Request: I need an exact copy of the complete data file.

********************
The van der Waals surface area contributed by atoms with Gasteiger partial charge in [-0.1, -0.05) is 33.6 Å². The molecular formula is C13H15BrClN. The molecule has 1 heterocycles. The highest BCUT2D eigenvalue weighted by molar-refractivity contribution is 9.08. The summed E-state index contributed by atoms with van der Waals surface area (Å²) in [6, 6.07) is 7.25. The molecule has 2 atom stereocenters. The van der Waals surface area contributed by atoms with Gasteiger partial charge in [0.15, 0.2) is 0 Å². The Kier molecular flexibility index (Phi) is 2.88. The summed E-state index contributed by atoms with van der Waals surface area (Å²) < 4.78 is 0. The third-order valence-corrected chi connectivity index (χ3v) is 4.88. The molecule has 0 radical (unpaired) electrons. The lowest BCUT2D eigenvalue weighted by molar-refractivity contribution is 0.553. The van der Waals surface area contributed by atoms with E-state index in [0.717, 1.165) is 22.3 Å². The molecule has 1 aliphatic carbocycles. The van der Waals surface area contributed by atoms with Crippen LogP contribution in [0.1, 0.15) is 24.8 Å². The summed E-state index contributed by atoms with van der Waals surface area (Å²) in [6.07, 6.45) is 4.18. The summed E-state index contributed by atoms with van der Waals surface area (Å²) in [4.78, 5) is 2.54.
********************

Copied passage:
The van der Waals surface area contributed by atoms with Gasteiger partial charge in [-0.1, -0.05) is 33.6 Å². The molecular formula is C13H15BrClN. The molecule has 1 heterocycles. The highest BCUT2D eigenvalue weighted by molar-refractivity contribution is 9.08. The summed E-state index contributed by atoms with van der Waals surface area (Å²) in [6, 6.07) is 7.25. The molecule has 2 atom stereocenters. The van der Waals surface area contributed by atoms with Gasteiger partial charge in [0.15, 0.2) is 0 Å². The Kier molecular flexibility index (Phi) is 2.88. The summed E-state index contributed by atoms with van der Waals surface area (Å²) < 4.78 is 0. The third-order valence-corrected chi connectivity index (χ3v) is 4.88. The molecule has 0 radical (unpaired) electrons. The lowest BCUT2D eigenvalue weighted by molar-refractivity contribution is 0.553. The van der Waals surface area contributed by atoms with E-state index in [0.717, 1.165) is 22.3 Å². The molecule has 1 aliphatic carbocycles. The van der Waals surface area contributed by atoms with Crippen LogP contribution in [0.1, 0.15) is 24.8 Å². The summed E-state index contributed by atoms with van der Waals surface area (Å²) in [6.07, 6.45) is 4.18. The summed E-state index contributed by atoms with van der Waals surface area (Å²) in [4.78, 5) is 2.54.